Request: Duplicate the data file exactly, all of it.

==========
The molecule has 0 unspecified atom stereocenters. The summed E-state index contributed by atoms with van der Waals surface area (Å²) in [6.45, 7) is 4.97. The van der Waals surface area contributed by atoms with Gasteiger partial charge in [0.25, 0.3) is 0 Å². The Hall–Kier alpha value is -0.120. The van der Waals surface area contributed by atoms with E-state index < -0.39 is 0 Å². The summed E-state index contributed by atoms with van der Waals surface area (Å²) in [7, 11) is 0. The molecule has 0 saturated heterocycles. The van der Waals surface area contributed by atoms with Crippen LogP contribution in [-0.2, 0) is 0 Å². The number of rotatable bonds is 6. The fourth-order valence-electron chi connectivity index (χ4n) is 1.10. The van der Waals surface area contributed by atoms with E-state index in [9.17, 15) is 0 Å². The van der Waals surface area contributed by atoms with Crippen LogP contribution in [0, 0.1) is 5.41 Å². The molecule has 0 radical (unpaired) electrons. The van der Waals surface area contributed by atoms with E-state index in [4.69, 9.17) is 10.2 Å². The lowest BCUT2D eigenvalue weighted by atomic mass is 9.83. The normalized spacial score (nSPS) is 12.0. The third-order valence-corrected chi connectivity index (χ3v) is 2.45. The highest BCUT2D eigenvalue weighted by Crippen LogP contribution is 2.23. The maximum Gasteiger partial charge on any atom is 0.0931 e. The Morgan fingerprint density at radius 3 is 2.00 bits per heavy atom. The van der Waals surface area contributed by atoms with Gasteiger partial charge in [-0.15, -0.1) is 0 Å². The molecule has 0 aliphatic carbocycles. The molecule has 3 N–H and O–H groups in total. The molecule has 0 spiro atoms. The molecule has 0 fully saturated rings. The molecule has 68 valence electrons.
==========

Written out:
The molecule has 0 unspecified atom stereocenters. The summed E-state index contributed by atoms with van der Waals surface area (Å²) in [6.45, 7) is 4.97. The van der Waals surface area contributed by atoms with Gasteiger partial charge in [0.25, 0.3) is 0 Å². The Hall–Kier alpha value is -0.120. The van der Waals surface area contributed by atoms with E-state index < -0.39 is 0 Å². The summed E-state index contributed by atoms with van der Waals surface area (Å²) in [7, 11) is 0. The molecule has 0 saturated heterocycles. The van der Waals surface area contributed by atoms with Crippen LogP contribution in [-0.2, 0) is 0 Å². The number of rotatable bonds is 6. The fourth-order valence-electron chi connectivity index (χ4n) is 1.10. The van der Waals surface area contributed by atoms with E-state index in [9.17, 15) is 0 Å². The van der Waals surface area contributed by atoms with Crippen LogP contribution in [0, 0.1) is 5.41 Å². The molecule has 0 radical (unpaired) electrons. The van der Waals surface area contributed by atoms with E-state index in [4.69, 9.17) is 10.2 Å². The lowest BCUT2D eigenvalue weighted by atomic mass is 9.83. The normalized spacial score (nSPS) is 12.0. The third-order valence-corrected chi connectivity index (χ3v) is 2.45. The highest BCUT2D eigenvalue weighted by Crippen LogP contribution is 2.23. The maximum Gasteiger partial charge on any atom is 0.0931 e. The Morgan fingerprint density at radius 3 is 2.00 bits per heavy atom. The van der Waals surface area contributed by atoms with Gasteiger partial charge in [-0.15, -0.1) is 0 Å². The molecule has 0 aliphatic carbocycles. The molecule has 3 N–H and O–H groups in total. The molecule has 0 spiro atoms. The molecule has 0 fully saturated rings. The molecule has 68 valence electrons.